Why Do Firefighters Use Foam Instead of Water?

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When most people think about firefighters extinguishing a fire, most people assume that firefighters always use water. However, water isn’t the only material firefighters use to fight fires. They also use other substances, including foam. 

Firefighting foam is used instead of water for certain types of fires. There are two types of firefighting foam: Class A and Class B. Class A is used on ordinary combustibles to reduce the surface tension of the water, which better saturates the fuel, and Class B is used on flammable liquid fires.

In this article, we’ll discuss in-depth exactly why firefighters use foam, the different types of foams, when firefighters will use each type of foam, and more. 

Your # 1 priority is keeping your family safe. As a firefighter, I recommend everyone has updated smoke detectors that don’t require battery changes, like these ones from Kidde, a fire extinguisher, like this one from Amerex, and a fire escape ladder if you have bedrooms above the first floor, I recommend this one from Hausse.

To learn about all the other ways firefighters put out fires, read: What Do Firefighters Use to Put Out a Fire?

Firefighting Foam

Before fighting any fire, it’s essential to understand the chemistry and science behind fire and what makes it burn. Any flame, regardless of size, requires three elements to survive:

  • Heat
  • Fuel
  • Oxygen

These simple ingredients form a flame that burns for eternity until one element is removed or depleted. These 3 elements make up what is called “The Fire Triangle.”

For more information on the Fire Triangle, Read this article and this article.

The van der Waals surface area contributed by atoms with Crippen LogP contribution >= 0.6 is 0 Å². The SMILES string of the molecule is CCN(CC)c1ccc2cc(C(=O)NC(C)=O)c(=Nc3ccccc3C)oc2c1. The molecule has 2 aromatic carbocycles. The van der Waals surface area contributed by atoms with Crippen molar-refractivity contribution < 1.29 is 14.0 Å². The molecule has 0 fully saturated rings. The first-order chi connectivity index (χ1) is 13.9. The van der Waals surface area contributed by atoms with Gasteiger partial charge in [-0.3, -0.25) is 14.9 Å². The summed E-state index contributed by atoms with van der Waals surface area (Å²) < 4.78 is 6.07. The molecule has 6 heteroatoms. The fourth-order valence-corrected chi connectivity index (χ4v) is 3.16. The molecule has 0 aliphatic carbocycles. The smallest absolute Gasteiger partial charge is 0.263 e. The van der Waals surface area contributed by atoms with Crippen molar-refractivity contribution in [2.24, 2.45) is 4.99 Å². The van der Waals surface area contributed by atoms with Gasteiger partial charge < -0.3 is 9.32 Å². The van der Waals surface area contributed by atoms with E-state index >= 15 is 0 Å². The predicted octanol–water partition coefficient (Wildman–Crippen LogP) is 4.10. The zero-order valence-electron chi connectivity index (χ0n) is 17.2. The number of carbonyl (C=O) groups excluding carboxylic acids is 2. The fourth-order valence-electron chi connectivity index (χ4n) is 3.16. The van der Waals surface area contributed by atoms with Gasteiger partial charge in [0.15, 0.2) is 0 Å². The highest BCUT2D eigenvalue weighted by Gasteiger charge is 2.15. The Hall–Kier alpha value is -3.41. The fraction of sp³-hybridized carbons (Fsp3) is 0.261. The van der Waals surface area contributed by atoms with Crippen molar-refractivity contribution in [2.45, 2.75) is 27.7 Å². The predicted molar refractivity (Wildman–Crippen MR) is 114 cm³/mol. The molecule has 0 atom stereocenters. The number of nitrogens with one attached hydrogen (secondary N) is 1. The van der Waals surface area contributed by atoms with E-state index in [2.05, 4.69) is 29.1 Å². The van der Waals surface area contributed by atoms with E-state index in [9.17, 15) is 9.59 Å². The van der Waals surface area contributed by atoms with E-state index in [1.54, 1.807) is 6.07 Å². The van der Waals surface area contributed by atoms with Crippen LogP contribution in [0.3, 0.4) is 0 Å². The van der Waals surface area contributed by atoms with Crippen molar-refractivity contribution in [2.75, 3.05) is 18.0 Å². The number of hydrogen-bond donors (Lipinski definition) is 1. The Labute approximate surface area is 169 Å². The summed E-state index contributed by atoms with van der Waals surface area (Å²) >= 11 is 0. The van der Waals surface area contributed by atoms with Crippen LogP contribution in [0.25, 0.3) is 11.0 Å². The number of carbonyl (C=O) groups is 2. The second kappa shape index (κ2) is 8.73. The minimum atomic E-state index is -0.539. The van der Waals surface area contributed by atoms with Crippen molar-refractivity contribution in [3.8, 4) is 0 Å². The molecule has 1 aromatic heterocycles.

This equation is best visualized by a campfire burning away. The wooden logs act as fuel. The air (which contains oxygen) fans the flames as it is blowing through. Then, there’s the heat trapped between the logs.

How can a campfire be extinguished? Removing the oxygen would starve the flames, and therefore put out the fire. This is what happens when the fire is contained in a closed space and uses all the oxygen or if the oxygen is displaced by another gas like carbon dioxide. This is why the fire goes out when you cover it with sand or dirt.

We could also remove the logs or fuel from the fire; the very fuel it needs to survive. This method would also extinguish the flames, though it may take a while if there are coals still burning. 

Or we can remove the heat. One of the most effective ways to remove heat is, you guessed it, water. Dousing the flames with a sufficient amount of water will cool it until it’s out. The fire may sizzle in the beginning, turning the first few drops into steam, but as more water is poured, the flames would disappear as the water reduces the heat.

However, not every fire’s fuel source is timber, and that’s where things take a turn. 

The same three elements mentioned before also produce an oil fire. The oil (which is the fuel) is heated to a combustible temperature, which is known as a flash point

Spraying water on this type of fire would have a dangerously detrimental effect: the flames would spread as the oil floats on the water’s surface. The water would then turn to steam and accumulate beneath the oil’s surface, which may result in an explosion.